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PacificEdge | October 1, 2020

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Sun the energy source for evening meals at Selli-Hoo

Sun the energy source for evening meals at Selli-Hoo
Russ Grayson

HERE’s a solar oven that’s been cooking for decades.

It’s the handiwork of the people at what is probably Australia’s longest-running share house—Selli Hoo, in Adelaide—Selli-Hoo has been operating for over 30 years now.

I’ve had the good fortune to stay at Selli-Hoo a number of times when in Adelaide and find the place convivial, welcoming and inspirational.

A few things about Selli-Hoo… this is a bicycle house, none of the residents own a car and the long driveway from the street to what was once the garage was a long time ago turned into a vegetable garden. And the garage? It’s a workshop—you notice the home made solar hot water array on the roof as you walk past herb and fruit tree along the once-was-a-driveway—and in it the residents have made some of the bicycles you see suspended below the grape vine-covered trellis… road bikes, cargo bikes… you name it and it’s there if it can be made with two wheels, one behind the other.

Keep walking and you come to the chook pen where a big black bird struts among its companions and where I watched as a chook swooped at a passing mouse… and swallowed it whole. Amazing things are to be seen at Selli-Hoo.

Go a little further are find a few fruit trees, and, off to the side, a pise hut the orange colour of the earth. This too is home made. These are industrious people.

This vegetable garden was once a driveway.

 

Inside what was once a single storey and quite large house, there’s a living room, a couple bathrooms, a room or two kept for renters and the rooms of the permanent owner-residents.

The kitchen is a welcoming place, as kitchens should be, because here, too, it is the heart of the house and its little community. The community tries to cook and eat together at least weekly and the food here is of the wholesome, basic variety some of which you see in the jars of grains and pasta and other ingredients that line one of the walls. And the source of that food? Much of the fresh herbs and veges come from the garden in what-was-once-a-driveway. Dry goods come from the Clarence Park Food Co-op, another institution close to Selli-Hoo in location and age that opens Thursday evenings at the nearby community centre, where the goods are also stored. Extras come from the Adelaide markets on Saturdays.

There are signs on invention and adaptation everywhere. Even at the entrance, next to the laundry (they make their own washing preparation), a couple bicycles hang upside down from hooks in the ceiling. Down the passageway are storage shelves. Look out the western windows and you see a long trellis along the side of the house with a shade-casting grape vine covering it, something appreciated in Adelaide’s Mediterranean climate with its hot, dry summers.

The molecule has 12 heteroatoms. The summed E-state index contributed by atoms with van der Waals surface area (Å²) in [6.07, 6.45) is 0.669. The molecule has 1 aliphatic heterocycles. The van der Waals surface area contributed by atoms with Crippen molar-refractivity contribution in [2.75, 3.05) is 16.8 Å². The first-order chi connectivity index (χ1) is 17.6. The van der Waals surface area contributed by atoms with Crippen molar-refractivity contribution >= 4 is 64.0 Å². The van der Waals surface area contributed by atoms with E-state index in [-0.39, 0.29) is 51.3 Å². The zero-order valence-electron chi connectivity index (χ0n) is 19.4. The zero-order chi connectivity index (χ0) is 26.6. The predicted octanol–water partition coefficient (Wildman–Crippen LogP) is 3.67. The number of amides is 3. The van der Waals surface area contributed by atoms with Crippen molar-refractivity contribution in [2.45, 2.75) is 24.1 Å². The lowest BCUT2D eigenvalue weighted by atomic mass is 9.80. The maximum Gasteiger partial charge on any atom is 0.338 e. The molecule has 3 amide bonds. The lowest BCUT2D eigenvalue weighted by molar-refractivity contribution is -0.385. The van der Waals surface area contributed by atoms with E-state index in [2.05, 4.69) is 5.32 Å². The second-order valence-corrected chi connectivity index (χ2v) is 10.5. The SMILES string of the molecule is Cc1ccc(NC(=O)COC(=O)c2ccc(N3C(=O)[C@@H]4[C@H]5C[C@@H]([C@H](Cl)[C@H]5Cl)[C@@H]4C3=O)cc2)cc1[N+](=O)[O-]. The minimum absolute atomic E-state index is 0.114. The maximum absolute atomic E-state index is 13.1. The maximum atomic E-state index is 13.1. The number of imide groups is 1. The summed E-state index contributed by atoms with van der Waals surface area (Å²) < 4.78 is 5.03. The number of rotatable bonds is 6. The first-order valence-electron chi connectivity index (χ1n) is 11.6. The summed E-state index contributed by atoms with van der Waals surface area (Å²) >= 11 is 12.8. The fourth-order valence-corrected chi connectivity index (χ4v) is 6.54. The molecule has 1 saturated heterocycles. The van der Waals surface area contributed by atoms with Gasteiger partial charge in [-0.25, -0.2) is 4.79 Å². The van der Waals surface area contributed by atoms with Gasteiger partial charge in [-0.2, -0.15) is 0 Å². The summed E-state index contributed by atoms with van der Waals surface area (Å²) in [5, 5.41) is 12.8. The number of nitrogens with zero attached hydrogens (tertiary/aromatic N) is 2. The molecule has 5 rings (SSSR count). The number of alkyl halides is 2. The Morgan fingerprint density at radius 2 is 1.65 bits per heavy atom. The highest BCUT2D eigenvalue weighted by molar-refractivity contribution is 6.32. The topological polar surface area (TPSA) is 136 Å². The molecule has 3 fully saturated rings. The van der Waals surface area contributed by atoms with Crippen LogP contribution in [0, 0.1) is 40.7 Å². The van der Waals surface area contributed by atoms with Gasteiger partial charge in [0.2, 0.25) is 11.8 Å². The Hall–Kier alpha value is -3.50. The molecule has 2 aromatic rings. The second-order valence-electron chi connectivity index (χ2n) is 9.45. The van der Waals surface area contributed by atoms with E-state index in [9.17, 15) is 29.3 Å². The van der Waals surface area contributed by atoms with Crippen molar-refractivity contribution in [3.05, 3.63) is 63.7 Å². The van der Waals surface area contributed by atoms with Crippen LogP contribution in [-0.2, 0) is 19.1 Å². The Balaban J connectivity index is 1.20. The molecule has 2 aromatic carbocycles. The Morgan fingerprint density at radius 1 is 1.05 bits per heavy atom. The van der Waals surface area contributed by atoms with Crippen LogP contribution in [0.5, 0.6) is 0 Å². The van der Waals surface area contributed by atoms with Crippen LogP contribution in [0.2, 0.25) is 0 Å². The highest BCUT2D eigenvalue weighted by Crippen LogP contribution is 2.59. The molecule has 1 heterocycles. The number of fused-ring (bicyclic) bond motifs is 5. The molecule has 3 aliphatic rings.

Caring for people

All of this self-built infrastructure and the longevity of the household wouldn’t have been possible without maintaining good relations between people over the years. Surprisingly, this is not a rule-laden household and much depends on good, mature  common sense. Regular informal meetings keep things on track and demonstrate the importance of communication in a shared residence.

But is this a model for affordable housing for people with few possession and a willingness to share in household management? The fact of Selli-Hoo’s longevity is testament to the veracity of the model. Clearly, though, this is an arrangement far from everyone’s taste because living here requires a cooperative mentality and the ability to live without heaps of possessions. All of what people need in a household, beyond personal belongings,  is already present in the house. But… and this is a big, positive but, this is the means to security of tenure for those willing to live the life… a means to affordable accommodation.

Time to cook-up

It’s around midday now and Ashley is spooning a mixture of grains into a large cast iron pot. Satisfied with his measure, he puts a lid on it and walks out into the backyard where Adelaide’s fierce sun beats down. Past the pise structure, he comes to a large metal box with a little window cut into the front. Lifting the hinged lid—it’s covered with a shiny material that reflects light into the box—you notice a perspex cover on top of the box and a thermometer inside, close to where  he places the pot and then closes the door. By dinner time, the solar cooker will have almost cooked the grains and goodies in the pot.

Selli-Hoo—it’s simple living made possible by a thoughtful complexity of good relations, appropriate technology and the imagination of good people.

EF Schumacher would have been proud.

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